Jesus ministry and teachings were not just for certain people – people with the right connections, the right religion, the right skin color, the right gender, the right anything. Jesus ministry and teachings are for everyone. And, when we are able to live deeply into our faith then we too are children of Abraham. Children of grace and mercy. Children of God’s love. To live deeply into our faith does not mean that we have everything figured out. It does not mean that we are perfect in our faith, whatever that means. To live deeply into our faith means that we are willing to keep learning, to keep exploring who God is and how we understand ourselves as created in God’s image. It means that we strive to recognize then we have strayed from what God wants and hopes for our lives, and correct ourselves along the way. It means to look at the people sitting across from us and see that they too are God’s beloved. It means to recognize when our prejudices get in the way and try again and again to leave them behind. It means to lean into God’s love and presence in our lives – in times of great joy and times of great sorrow.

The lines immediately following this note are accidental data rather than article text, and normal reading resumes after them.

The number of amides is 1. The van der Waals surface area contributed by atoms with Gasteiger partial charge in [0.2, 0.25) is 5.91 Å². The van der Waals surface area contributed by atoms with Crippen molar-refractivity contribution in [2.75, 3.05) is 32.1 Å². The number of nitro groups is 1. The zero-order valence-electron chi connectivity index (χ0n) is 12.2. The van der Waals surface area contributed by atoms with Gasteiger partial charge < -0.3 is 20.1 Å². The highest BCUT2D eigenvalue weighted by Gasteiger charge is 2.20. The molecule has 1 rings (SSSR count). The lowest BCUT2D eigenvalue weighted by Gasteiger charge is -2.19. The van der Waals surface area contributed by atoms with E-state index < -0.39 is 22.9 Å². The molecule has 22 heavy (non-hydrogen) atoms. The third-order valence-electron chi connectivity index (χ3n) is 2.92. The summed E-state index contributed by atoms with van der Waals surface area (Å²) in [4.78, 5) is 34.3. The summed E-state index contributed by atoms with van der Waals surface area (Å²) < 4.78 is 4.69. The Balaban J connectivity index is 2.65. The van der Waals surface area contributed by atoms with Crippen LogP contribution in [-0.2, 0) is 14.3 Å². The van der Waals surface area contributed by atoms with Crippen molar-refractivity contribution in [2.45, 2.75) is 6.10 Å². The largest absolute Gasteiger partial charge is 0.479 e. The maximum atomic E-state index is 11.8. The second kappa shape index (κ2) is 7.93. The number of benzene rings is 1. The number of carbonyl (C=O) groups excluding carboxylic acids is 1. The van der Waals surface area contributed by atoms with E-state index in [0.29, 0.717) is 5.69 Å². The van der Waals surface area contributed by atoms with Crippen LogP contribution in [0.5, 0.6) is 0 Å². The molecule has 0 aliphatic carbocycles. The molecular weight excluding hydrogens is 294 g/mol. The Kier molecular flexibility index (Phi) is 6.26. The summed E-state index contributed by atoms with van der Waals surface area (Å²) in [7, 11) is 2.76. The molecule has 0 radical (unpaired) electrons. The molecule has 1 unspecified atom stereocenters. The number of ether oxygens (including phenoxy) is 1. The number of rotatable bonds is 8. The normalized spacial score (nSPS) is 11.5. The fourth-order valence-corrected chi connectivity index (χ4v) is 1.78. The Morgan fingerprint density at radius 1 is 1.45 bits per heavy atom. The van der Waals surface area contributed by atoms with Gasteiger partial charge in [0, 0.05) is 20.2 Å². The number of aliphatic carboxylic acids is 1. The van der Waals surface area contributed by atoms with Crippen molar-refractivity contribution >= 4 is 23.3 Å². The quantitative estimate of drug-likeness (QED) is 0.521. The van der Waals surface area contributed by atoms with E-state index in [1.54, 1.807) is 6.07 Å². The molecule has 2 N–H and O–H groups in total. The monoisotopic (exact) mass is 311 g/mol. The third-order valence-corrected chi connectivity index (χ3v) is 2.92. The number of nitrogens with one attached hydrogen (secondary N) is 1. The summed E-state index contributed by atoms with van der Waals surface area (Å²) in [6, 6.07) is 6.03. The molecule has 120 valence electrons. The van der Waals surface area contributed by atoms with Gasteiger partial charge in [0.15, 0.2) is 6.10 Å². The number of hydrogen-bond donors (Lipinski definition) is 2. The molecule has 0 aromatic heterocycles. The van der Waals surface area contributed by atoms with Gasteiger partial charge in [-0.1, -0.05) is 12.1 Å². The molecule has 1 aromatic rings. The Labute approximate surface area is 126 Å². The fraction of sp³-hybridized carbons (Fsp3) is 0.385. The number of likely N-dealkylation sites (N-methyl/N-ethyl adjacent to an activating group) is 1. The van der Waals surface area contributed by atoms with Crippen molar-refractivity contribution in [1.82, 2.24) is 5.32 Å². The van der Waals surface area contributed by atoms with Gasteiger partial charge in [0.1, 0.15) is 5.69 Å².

Zacchaeus may have been a wee little man, but he had a stout and hearty faith. He went out of his way to see and hear Jesus’ message for his life. And he listened to that Good News, took it in, and made it real in his life. And Jesus declared him a son of Abraham.
In a few minutes we will gather around the Communion Table to remember that Jesus wants us to see and hear his message for our lives. We will remember the extraordinary journey he took to bring us that message and sacrifices he endured. And we will share in a sacred meal with people around the world – because, as we have learned, it doesn’t matter who we are or where we are along life’s journey, we are welcomed here and at this table. Our host, Jesus Christ, is eager to share in the abundance of God’s love. Because, we too, are children of Abraham. Amen.